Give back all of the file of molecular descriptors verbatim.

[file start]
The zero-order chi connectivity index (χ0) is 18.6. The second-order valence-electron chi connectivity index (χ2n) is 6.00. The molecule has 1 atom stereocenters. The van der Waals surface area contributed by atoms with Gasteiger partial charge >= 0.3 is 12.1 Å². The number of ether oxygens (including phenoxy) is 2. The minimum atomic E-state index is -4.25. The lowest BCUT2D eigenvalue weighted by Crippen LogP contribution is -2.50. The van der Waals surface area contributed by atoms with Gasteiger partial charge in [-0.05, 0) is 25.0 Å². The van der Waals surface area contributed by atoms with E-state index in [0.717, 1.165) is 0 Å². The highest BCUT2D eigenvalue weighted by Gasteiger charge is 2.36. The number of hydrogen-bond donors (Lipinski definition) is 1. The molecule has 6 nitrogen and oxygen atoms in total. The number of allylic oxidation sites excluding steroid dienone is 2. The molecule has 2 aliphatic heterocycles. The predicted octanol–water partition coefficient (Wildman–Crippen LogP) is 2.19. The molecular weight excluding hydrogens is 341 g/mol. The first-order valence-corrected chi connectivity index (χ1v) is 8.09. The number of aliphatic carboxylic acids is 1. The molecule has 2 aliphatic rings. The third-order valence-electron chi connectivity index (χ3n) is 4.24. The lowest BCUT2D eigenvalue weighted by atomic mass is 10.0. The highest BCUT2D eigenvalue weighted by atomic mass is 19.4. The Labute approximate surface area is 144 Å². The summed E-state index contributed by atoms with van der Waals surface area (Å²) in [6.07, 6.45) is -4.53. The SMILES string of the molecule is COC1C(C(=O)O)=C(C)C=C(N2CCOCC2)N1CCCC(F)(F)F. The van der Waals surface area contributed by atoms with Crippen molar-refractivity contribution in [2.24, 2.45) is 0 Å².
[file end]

The zero-order chi connectivity index (χ0) is 18.6. The second-order valence-electron chi connectivity index (χ2n) is 6.00. The molecule has 1 atom stereocenters. The van der Waals surface area contributed by atoms with Gasteiger partial charge >= 0.3 is 12.1 Å². The number of ether oxygens (including phenoxy) is 2. The minimum atomic E-state index is -4.25. The lowest BCUT2D eigenvalue weighted by Crippen LogP contribution is -2.50. The van der Waals surface area contributed by atoms with Gasteiger partial charge in [-0.05, 0) is 25.0 Å². The van der Waals surface area contributed by atoms with E-state index in [0.717, 1.165) is 0 Å². The highest BCUT2D eigenvalue weighted by Gasteiger charge is 2.36. The number of hydrogen-bond donors (Lipinski definition) is 1. The molecule has 6 nitrogen and oxygen atoms in total. The number of allylic oxidation sites excluding steroid dienone is 2. The molecule has 2 aliphatic heterocycles. The predicted octanol–water partition coefficient (Wildman–Crippen LogP) is 2.19. The molecular weight excluding hydrogens is 341 g/mol. The first-order valence-corrected chi connectivity index (χ1v) is 8.09. The number of aliphatic carboxylic acids is 1. The molecule has 2 aliphatic rings. The third-order valence-electron chi connectivity index (χ3n) is 4.24. The lowest BCUT2D eigenvalue weighted by atomic mass is 10.0. The highest BCUT2D eigenvalue weighted by atomic mass is 19.4. The Labute approximate surface area is 144 Å². The summed E-state index contributed by atoms with van der Waals surface area (Å²) in [6.07, 6.45) is -4.53. The SMILES string of the molecule is COC1C(C(=O)O)=C(C)C=C(N2CCOCC2)N1CCCC(F)(F)F. The van der Waals surface area contributed by atoms with Crippen molar-refractivity contribution in [2.24, 2.45) is 0 Å².